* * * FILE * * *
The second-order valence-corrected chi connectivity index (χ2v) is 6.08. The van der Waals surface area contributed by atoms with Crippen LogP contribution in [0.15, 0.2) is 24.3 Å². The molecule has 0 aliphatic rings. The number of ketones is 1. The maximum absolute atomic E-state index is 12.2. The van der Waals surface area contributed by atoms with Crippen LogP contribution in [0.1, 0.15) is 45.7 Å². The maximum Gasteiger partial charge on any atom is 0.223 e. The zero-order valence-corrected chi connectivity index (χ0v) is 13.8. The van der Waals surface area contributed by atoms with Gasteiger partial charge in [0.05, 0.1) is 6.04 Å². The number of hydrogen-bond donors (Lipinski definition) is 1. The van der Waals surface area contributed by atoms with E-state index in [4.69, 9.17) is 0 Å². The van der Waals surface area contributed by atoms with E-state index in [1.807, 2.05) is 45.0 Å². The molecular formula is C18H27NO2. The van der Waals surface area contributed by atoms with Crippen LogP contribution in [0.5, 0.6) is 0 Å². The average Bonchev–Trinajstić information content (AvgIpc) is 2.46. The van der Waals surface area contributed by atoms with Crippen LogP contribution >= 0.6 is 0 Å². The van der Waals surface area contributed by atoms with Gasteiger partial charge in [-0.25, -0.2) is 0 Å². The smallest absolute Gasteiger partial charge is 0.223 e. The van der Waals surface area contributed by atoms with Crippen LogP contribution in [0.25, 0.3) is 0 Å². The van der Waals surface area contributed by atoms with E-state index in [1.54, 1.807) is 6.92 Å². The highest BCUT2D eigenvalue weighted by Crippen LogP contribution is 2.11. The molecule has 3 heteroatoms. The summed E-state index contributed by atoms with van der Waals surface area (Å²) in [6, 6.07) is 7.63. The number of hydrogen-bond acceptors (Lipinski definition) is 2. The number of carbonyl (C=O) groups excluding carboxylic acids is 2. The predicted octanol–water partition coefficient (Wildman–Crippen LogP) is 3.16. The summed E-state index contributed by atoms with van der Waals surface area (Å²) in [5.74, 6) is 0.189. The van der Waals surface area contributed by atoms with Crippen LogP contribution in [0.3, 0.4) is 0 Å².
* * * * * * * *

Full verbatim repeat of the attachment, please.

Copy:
The second-order valence-corrected chi connectivity index (χ2v) is 6.08. The van der Waals surface area contributed by atoms with Crippen LogP contribution in [0.15, 0.2) is 24.3 Å². The molecule has 0 aliphatic rings. The number of ketones is 1. The maximum absolute atomic E-state index is 12.2. The van der Waals surface area contributed by atoms with Crippen LogP contribution in [0.1, 0.15) is 45.7 Å². The maximum Gasteiger partial charge on any atom is 0.223 e. The zero-order valence-corrected chi connectivity index (χ0v) is 13.8. The van der Waals surface area contributed by atoms with Gasteiger partial charge in [0.05, 0.1) is 6.04 Å². The number of hydrogen-bond donors (Lipinski definition) is 1. The van der Waals surface area contributed by atoms with E-state index in [4.69, 9.17) is 0 Å². The van der Waals surface area contributed by atoms with E-state index in [1.807, 2.05) is 45.0 Å². The molecular formula is C18H27NO2. The van der Waals surface area contributed by atoms with Crippen LogP contribution in [0.5, 0.6) is 0 Å². The average Bonchev–Trinajstić information content (AvgIpc) is 2.46. The van der Waals surface area contributed by atoms with Crippen LogP contribution >= 0.6 is 0 Å². The van der Waals surface area contributed by atoms with Gasteiger partial charge in [-0.25, -0.2) is 0 Å². The smallest absolute Gasteiger partial charge is 0.223 e. The van der Waals surface area contributed by atoms with Crippen LogP contribution in [0.25, 0.3) is 0 Å². The van der Waals surface area contributed by atoms with E-state index in [1.54, 1.807) is 6.92 Å². The highest BCUT2D eigenvalue weighted by Crippen LogP contribution is 2.11. The molecule has 3 heteroatoms. The summed E-state index contributed by atoms with van der Waals surface area (Å²) in [6, 6.07) is 7.63. The number of hydrogen-bond acceptors (Lipinski definition) is 2. The number of carbonyl (C=O) groups excluding carboxylic acids is 2. The predicted octanol–water partition coefficient (Wildman–Crippen LogP) is 3.16. The summed E-state index contributed by atoms with van der Waals surface area (Å²) in [5.74, 6) is 0.189. The van der Waals surface area contributed by atoms with Crippen LogP contribution in [0.3, 0.4) is 0 Å².